Pathogen populations produce persisters, specialized survivor cells that are dormant and highly tolerant to all known antibiotics. Molecular mechanisms of persister formation will be discussed, as well as their role in disease, such as biofilm infections of catheters, cystic fibrosis, and oropharyngeal candidiasis. Approaches to eradicating persisters will be discussed as well.
The important human pathogen Pseudomonas aeruginosa has been linked to numerous biofilm-related chronic infections Biofilms are complex communities of microorganisms encased in a matrix and attached to surfaces. It is well recognized that biofilm cells differ from their free swimming counterparts with respect to gene expression, protein production, and resistance to antibiotics and the human immune system. However, little is known about the underlying regulatory events that lead to the formation of biofilms, the primary cause of many chronic and persistent human infections. By mapping the phosphoproteome over the course of P. aeruginosa biofilm development, demonstrated that biofilm formation following the transition to the surface attached lifestyle is regulated by three previously undescribed two-component systems: BfiSR (PA4196-4197) harboring an RpoD-like domain, an OmpR-like BfmSR (PA4101-4102), and MifSR (PA5511-5512) belonging to the family of NtrC-like transcriptional regulators. we identified three novel two-component regulatory systems that were required for the development and maturation of P. aeruginosa biofilms. These two-component systems become sequentially phosphorylated during biofilm formation. Inactivation of bfiS, bfmR, and mifR arrested biofilm formation at the transition to the irreversible attachment, maturation-1 and -2 stages, respectively, as indicated by analyses of biofilm architecture, and protein and phosphoprotein patterns. Moreover, discontinuation of bfiS, bfmR, and mifR expression in established biofilms resulted in the collapse of biofilms to an earlier developmental stage indicating a requirement for these regulatory systems for the development and maintenance of normal biofilm architecture. Interestingly, inactivation did not affect planktonic growth, motility, polysaccharide production, or initial attachment. Further, we demonstrate the interdependency of this two-component systems network with GacS (PA0928), which was found to play a dual role in biofilm formation. This work describes a novel signal transduction network regulating committed biofilm developmental steps following attachment, in which phosphorelays and two sigma factor-dependent response regulators appear to be key components of the regulatory machinery that coordinates gene expression during P. aeruginosa biofilm development in response to environmental cues.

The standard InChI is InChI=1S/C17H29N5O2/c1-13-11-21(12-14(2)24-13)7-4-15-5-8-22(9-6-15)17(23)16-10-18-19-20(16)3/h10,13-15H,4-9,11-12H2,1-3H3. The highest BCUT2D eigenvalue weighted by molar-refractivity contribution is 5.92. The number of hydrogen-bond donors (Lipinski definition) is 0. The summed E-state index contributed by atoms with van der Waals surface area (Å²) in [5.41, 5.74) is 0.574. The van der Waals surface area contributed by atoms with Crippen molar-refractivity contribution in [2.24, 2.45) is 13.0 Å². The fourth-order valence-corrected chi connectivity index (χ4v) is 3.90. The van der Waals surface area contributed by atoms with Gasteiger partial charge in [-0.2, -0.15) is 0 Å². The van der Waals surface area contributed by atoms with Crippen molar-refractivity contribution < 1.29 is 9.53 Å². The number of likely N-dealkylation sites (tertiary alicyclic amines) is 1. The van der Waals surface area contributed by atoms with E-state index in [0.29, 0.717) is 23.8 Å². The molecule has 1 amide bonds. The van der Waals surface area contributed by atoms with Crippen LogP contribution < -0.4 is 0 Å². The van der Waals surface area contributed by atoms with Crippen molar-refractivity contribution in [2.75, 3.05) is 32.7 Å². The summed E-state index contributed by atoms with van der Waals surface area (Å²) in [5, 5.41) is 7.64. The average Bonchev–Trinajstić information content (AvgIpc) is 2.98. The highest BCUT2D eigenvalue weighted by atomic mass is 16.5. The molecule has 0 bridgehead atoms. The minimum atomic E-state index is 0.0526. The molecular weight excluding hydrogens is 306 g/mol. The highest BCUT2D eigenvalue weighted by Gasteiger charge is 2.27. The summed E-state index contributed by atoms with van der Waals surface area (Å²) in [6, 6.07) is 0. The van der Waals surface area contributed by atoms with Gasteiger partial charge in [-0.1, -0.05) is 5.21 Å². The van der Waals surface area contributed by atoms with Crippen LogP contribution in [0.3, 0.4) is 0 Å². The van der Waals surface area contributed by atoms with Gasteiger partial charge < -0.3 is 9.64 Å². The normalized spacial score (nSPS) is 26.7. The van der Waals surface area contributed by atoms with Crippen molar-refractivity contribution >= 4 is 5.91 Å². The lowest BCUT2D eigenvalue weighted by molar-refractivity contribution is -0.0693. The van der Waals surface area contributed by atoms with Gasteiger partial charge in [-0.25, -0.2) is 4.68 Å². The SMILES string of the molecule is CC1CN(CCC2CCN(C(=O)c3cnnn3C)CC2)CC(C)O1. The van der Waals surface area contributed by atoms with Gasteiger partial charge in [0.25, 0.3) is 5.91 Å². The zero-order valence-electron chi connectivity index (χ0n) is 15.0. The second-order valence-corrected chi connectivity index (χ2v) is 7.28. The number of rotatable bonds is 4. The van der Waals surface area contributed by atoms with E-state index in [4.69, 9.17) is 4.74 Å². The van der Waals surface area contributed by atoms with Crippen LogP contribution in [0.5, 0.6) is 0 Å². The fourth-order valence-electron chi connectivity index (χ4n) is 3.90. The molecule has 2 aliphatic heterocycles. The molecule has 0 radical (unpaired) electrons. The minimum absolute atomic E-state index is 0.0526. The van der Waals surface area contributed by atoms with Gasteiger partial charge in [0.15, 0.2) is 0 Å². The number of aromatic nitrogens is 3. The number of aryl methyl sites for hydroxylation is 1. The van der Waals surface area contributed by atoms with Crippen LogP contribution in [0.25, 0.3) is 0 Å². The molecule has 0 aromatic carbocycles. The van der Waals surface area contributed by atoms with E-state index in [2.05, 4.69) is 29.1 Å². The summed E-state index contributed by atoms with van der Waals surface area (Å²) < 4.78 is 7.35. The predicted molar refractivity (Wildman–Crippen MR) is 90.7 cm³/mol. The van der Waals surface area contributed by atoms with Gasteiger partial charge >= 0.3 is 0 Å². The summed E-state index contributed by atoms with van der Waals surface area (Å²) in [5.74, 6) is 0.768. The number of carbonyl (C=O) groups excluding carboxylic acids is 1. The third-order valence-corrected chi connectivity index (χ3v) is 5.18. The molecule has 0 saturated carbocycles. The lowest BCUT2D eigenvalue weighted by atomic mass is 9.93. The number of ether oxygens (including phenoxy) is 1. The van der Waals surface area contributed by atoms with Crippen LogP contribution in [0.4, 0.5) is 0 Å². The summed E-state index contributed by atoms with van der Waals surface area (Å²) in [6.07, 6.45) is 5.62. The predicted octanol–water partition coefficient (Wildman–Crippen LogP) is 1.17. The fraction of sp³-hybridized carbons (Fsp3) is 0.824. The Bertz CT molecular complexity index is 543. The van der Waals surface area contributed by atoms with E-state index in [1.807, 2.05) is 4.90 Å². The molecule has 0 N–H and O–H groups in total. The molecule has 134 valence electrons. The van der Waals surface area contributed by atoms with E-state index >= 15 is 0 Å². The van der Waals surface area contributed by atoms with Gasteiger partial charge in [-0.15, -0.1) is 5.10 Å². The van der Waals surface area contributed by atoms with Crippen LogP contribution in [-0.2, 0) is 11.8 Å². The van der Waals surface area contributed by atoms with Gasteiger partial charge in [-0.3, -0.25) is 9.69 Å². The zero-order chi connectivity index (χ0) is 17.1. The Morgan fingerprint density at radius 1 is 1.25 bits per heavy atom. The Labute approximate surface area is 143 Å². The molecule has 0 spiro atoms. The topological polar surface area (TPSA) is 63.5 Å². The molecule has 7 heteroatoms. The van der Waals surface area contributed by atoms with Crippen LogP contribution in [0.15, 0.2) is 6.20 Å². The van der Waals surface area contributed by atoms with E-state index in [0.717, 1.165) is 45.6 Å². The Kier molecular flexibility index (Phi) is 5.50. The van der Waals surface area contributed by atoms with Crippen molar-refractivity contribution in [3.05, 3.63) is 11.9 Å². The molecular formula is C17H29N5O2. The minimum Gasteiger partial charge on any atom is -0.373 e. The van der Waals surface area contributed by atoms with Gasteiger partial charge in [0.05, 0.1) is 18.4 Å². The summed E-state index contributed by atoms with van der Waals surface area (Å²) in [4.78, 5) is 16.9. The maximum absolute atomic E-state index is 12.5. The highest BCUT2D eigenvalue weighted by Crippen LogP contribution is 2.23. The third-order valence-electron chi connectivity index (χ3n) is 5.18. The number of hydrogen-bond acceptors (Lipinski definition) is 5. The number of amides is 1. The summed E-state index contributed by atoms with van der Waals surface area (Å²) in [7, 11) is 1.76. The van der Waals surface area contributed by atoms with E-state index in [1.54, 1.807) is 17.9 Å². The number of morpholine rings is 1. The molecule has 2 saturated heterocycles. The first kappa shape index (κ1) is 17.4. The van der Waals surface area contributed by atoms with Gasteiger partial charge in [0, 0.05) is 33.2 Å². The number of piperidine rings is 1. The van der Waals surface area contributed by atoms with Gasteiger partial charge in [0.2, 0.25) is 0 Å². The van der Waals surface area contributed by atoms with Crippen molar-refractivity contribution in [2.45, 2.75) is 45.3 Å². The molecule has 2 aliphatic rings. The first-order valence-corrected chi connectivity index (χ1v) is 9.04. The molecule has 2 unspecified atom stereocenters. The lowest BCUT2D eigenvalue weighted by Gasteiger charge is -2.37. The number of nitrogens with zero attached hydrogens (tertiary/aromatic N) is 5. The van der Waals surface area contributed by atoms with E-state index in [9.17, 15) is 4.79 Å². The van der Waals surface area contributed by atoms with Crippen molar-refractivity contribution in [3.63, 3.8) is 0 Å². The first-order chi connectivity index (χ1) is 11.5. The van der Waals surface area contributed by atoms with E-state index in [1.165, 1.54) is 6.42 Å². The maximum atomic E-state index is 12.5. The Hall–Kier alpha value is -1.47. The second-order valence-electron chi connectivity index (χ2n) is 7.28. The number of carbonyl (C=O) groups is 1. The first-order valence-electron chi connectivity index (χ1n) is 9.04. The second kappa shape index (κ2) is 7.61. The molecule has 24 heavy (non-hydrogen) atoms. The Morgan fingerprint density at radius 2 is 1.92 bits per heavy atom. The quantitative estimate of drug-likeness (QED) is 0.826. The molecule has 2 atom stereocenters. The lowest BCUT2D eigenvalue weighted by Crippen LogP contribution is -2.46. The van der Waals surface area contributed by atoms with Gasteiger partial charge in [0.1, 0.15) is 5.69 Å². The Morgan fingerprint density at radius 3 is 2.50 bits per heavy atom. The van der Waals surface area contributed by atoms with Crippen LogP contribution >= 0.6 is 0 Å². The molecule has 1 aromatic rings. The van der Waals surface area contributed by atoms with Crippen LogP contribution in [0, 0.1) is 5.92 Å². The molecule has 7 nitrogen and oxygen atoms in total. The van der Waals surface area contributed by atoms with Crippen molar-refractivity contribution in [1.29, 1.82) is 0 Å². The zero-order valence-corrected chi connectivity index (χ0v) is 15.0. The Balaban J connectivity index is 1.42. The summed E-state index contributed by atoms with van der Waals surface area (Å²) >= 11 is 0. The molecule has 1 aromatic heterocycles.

Driven by recent advances in noninvasive microscopy, staining techniques, and genetic probes, there has been enormous increase in our understanding of biofilms. Along with this increase in understanding, has been increasing interest in mathematical models of biofilms to get at important mechanisms. Most recent modeling in the field has been directed towards understanding the mechanisms underlying the remarkable spatial structure of biofilms which has become evident through the use of modern imaging techniques. Most of these models are so complex that they can be investigated only using sophisticated numerical simulations.
On the other hand, there are relatively few simple, conceptual biofilm models which are amenable to mathematical analysis yet which yield significant and useful results. Here, we speak of models which do not attempt to provide much detail on the spatial structure of biofilms but which provide information on conditions suitable for biofilm formation and maintenance and which model the formation of biofilms directly, starting from an inoculum of planktonic bacteria. Freter et al. formulated a mathematical model to understand the phenomena of colonization resistance in the mammalian gut (stability of resident microflora to colonization). Essentially, their model can be viewed as a crude biofilm model. In contrast to state of the art biofilm models, the Freter model completely ignores the three-dimensional spatial structure of the biofilm. Yet it can give useful results. The model and its implications will be surveyed.